About the lab
We study groundwater flow and transport mechanisms on multiple scales, especially heat transport, coupled mechanical deformation and environmental impacts. This is motivated by the thrill of exploring the enormous diversity of the geo-environment hidden beneath our feet from the depth of a few centimeters to kilometers. Our work seeks to expand our understanding of fluctuations in the subsurface as a consequence of urbanization, geothermal energy use and climate change. To achieve this, we link multiple disciplines such as hydrogeology, geophysics, rock mechanics, computational, energy and environmental science. Among our means are new field, laboratory and model-based investigation techniques. The focus of our research is also reflected in our leading role in undergraduate and graduate te
Featured research (12)
Built-up areas are known to heavily impact the thermal regime of the shallow subsurface. In many cities, the answer to densification is to increase the height and depth of buildings, which leads to a steady growth in the number of underground car parks. These underground car parks are heated by waste heat from car engines and are typically several degrees warmer than the surrounding subsurface, which makes them a heat source for ambient subsurface and groundwater. Thus, the objective of this study is to investigate the thermal impact of 31 underground car parks in six cities and to upscale the thermal impact that underground car parks have on the subsurface in Berlin, Germany. Underground car parks have daily, weekly, and seasonal temperature patterns that respond to air circulation and traffic frequency, resulting in net heat fluxes of 0.3 to 15.5 W/m2 at the measured sites. For the studied underground car parks in Berlin, the emitted annual thermal energy is about 0.65 PJ. Recycling this waste heat with geothermal heat pumps would provide a sustainable alternative for green energy and counteract the urban heat island by cooling of the shallow subsurface.
In this study, we infer the structural and hydraulic properties of the highly fractured zone at the Grimsel Test Site in Switzerland using a stochastic inversion method. The fractured rock is modeled directly as a discrete fracture network (DFN) within an impermeable rock matrix. Cross-hole transient pressure signals recorded from constant-rate injection tests at different intervals provide the basis for the (herein presented) first field application of the inversion. The experimental setup is realized by a multi-packer system. The geological mapping of the structures intercepted by boreholes as well as data from previous studies that were undertaken as part of the In Situ Stimulation and Circulation (ISC) experiments facilitate the setup of the site-dependent conceptual and forward model. The inversion results show that two preferential flow paths between the two boreholes can be distinguished: one is dominated by fractures with large hydraulic apertures, whereas the other path consists mainly of fractures with a smaller aperture. The probability of fractures linking both flow paths increases the closer we get to the second injection borehole. These results are in accordance with the findings of other studies conducted at the site during the ISC measurement campaign and add new insights into the highly fractured zone at this prominent study site.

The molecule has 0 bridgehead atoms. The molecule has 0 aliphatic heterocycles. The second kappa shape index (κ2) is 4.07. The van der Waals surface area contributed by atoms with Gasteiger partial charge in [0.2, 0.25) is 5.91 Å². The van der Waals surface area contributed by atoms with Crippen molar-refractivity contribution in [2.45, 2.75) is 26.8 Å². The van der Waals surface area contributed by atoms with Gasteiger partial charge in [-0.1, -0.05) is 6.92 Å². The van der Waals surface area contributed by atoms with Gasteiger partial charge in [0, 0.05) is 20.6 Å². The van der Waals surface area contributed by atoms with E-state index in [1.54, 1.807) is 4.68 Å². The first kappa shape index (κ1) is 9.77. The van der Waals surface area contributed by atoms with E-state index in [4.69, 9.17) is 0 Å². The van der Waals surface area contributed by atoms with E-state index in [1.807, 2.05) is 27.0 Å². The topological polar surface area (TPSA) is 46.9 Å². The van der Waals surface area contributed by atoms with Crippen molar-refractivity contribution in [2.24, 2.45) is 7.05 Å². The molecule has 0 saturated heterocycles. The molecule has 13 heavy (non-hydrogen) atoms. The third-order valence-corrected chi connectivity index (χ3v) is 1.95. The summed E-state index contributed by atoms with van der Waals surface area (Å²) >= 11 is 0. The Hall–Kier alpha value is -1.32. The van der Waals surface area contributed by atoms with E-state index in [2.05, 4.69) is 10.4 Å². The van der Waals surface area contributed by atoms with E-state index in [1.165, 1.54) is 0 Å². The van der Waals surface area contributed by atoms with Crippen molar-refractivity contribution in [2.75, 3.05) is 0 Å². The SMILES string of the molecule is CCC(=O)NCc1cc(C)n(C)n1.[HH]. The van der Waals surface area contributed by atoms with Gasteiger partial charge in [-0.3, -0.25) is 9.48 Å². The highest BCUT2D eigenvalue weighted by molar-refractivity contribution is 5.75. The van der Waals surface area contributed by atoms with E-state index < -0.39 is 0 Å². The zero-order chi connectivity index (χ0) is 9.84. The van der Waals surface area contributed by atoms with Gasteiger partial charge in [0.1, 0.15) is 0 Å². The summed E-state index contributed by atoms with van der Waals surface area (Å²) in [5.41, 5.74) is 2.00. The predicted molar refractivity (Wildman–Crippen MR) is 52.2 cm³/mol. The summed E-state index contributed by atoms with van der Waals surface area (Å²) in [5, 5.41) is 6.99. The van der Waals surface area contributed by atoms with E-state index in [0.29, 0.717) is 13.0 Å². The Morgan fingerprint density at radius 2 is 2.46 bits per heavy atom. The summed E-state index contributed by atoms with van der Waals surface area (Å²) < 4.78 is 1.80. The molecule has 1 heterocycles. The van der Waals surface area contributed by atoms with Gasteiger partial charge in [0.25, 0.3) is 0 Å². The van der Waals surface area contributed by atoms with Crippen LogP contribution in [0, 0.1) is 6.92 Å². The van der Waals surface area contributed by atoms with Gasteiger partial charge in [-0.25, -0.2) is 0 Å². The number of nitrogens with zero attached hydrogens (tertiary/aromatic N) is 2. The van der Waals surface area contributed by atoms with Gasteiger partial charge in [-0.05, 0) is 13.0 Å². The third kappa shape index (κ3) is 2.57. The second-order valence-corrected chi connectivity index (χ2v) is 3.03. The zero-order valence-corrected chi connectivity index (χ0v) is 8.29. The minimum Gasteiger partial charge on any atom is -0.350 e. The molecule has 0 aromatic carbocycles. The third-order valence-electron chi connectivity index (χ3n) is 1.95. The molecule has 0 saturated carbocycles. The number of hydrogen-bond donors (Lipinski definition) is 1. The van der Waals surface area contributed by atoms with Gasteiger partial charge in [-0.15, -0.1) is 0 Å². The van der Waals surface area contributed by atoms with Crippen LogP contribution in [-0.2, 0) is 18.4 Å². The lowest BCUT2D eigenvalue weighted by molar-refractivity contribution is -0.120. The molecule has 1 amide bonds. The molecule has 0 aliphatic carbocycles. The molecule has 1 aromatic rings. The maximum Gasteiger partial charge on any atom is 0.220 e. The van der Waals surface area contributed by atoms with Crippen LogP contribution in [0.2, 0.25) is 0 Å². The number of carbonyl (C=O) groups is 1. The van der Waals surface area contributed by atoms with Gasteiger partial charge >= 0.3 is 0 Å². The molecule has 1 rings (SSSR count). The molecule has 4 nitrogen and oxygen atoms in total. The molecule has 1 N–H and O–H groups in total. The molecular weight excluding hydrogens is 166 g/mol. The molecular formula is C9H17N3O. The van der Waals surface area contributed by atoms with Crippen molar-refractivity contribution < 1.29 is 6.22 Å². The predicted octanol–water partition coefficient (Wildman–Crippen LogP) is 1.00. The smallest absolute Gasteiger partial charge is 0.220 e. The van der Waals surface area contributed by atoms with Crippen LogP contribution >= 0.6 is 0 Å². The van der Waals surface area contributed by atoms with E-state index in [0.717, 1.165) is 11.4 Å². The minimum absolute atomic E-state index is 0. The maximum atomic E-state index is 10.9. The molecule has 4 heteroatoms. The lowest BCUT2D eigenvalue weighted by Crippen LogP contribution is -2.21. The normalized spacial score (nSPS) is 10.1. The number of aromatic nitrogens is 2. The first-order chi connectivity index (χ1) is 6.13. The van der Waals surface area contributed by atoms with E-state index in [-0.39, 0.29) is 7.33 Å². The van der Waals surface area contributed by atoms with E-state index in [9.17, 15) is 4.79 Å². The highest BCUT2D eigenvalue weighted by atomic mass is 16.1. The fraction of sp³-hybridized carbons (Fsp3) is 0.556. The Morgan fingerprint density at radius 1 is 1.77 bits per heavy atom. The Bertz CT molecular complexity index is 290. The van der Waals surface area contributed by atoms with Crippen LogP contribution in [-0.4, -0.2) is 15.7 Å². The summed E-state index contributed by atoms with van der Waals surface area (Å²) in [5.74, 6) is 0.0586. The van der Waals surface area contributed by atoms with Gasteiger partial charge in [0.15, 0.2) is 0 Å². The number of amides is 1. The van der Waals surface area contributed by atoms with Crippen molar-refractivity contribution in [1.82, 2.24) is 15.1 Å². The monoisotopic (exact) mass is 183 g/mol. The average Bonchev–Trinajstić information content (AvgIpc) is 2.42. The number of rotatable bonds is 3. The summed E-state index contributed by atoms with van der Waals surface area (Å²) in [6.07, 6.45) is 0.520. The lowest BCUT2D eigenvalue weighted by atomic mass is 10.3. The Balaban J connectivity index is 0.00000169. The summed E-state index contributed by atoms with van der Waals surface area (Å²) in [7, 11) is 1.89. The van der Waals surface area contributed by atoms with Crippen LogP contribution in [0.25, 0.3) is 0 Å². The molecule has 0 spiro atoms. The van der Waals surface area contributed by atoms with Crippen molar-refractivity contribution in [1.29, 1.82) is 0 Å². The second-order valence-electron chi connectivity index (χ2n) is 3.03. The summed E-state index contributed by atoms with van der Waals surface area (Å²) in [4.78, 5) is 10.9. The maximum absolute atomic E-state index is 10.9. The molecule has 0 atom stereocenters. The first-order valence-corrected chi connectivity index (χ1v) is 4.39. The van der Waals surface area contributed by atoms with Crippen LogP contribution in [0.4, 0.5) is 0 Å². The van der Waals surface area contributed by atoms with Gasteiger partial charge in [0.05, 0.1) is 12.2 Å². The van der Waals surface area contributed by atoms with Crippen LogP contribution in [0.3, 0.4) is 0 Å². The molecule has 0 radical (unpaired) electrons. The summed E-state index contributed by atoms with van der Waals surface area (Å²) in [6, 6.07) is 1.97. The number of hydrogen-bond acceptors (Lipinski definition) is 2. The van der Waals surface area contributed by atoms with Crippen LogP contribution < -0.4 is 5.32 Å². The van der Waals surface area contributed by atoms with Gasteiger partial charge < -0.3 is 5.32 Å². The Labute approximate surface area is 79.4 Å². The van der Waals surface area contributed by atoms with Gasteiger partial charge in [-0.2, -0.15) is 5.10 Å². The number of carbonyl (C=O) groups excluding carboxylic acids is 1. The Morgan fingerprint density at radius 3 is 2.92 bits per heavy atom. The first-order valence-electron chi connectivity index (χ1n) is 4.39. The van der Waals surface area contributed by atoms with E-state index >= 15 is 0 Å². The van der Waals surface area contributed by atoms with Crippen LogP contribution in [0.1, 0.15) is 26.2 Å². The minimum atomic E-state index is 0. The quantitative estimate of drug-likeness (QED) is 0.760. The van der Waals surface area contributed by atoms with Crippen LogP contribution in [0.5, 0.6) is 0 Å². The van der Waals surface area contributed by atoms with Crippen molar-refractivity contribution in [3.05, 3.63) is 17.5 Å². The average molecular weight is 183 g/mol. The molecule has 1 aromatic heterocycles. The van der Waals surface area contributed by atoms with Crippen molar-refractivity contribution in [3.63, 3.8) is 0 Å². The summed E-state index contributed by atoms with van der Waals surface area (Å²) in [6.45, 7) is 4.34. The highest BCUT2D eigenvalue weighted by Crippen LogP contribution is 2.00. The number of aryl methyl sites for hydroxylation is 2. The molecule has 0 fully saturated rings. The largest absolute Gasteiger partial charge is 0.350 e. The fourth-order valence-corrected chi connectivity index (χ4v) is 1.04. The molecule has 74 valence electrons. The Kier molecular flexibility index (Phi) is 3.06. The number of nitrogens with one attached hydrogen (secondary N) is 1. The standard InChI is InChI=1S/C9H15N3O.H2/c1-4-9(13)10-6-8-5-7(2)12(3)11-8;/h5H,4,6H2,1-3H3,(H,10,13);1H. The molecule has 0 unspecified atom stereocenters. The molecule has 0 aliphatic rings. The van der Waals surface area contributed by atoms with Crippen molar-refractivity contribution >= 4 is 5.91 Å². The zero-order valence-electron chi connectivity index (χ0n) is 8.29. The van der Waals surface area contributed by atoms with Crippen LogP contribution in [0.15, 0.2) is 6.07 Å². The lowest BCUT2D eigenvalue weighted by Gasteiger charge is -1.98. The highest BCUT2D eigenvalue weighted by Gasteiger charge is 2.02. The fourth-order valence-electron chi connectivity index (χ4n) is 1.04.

Precise information about the spatial distribution of hydraulic conductivity (K) in an aquifer is essential for the reliable modeling of groundwater flow and transport processes. In this study, we present results of a new inversion procedure for induced polarization (IP) data that incorporates petrophysical relations between electrical and hydraulic parameters, and therefore allows for the direct computation of K. This novel approach was successfully implemented for the Bolstern aquifer analog by performing synthetic IP experiments with a combined surface and cross-borehole setup. From these data, the distribution of K was retrieved with high accuracy and resolution, showing a similar quality compared to images achieved by hydraulic tomography. To further improve the quantitative estimates of K, we use synthetic pumping test data to inform two novel calibration strategies for the IP inversion results. Both calibrations are especially helpful for correcting a possible bias of the IP inversion, e.g., due to resolution limitations and/or to bias in the underlying petrophysical relations. The simulation of tracer experiments on the retrieved tomograms highlights the accuracy of the inversion results, as well as the significant role of the proposed calibrations.
Anthropogenic warming of the atmosphere is one if not the most pressing challenge we face in the 21st century. While our state of knowledge on human drivers of atmospheric warming is advancing rapidly, little so can be said if we turn our view toward the Earth’s interior. Intensifying land use and atmospheric climate change condition the changing thermal state of the subsurface at different scales and intensities. Temperature is proven to be a driving factor for the quality of our largest freshwater resource: groundwater. But there is only insufficient knowledge on which sources of heat exist underground, how they relate in their intensity of subsurface warming, and which consequences this warming implies on associated environments, ecosystems and resources. In this review, we propose a differentiated classification based on (1) the geometry of the heat source, (2) the scale at which the subsurface is heated, (3) the process that generates the heat, and (4) the intention of heat release. Furthermore, we discuss the intensities of subsurface warming, the density of induced heat fluxes, as well as their abundance, and draw implications for depending processes and ecosystems in the subsurface and the potential of recycling this waste heat with geothermal installations.